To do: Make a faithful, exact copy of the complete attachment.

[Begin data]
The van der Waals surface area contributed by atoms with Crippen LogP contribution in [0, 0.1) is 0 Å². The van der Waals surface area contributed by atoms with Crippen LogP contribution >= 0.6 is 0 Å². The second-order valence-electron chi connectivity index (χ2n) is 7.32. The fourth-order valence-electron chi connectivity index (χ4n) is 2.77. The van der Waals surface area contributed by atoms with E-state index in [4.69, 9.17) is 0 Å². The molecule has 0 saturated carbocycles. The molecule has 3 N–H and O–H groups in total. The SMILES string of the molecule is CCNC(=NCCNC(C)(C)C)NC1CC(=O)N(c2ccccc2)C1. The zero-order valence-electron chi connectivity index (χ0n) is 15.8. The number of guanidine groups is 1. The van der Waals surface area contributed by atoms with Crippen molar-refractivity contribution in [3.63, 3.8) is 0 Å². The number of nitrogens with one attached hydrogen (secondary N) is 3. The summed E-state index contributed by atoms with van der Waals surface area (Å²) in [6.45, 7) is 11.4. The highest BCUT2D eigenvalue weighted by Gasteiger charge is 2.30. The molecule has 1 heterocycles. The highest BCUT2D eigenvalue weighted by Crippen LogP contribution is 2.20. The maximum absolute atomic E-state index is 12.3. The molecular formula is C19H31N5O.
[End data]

The van der Waals surface area contributed by atoms with Crippen LogP contribution in [0, 0.1) is 0 Å². The van der Waals surface area contributed by atoms with Crippen LogP contribution >= 0.6 is 0 Å². The second-order valence-electron chi connectivity index (χ2n) is 7.32. The fourth-order valence-electron chi connectivity index (χ4n) is 2.77. The van der Waals surface area contributed by atoms with E-state index in [4.69, 9.17) is 0 Å². The molecule has 0 saturated carbocycles. The molecule has 3 N–H and O–H groups in total. The SMILES string of the molecule is CCNC(=NCCNC(C)(C)C)NC1CC(=O)N(c2ccccc2)C1. The zero-order valence-electron chi connectivity index (χ0n) is 15.8. The number of guanidine groups is 1. The van der Waals surface area contributed by atoms with Crippen molar-refractivity contribution in [3.63, 3.8) is 0 Å². The number of nitrogens with one attached hydrogen (secondary N) is 3. The summed E-state index contributed by atoms with van der Waals surface area (Å²) in [6.45, 7) is 11.4. The highest BCUT2D eigenvalue weighted by Gasteiger charge is 2.30. The molecule has 1 heterocycles. The highest BCUT2D eigenvalue weighted by Crippen LogP contribution is 2.20. The maximum absolute atomic E-state index is 12.3. The molecular formula is C19H31N5O.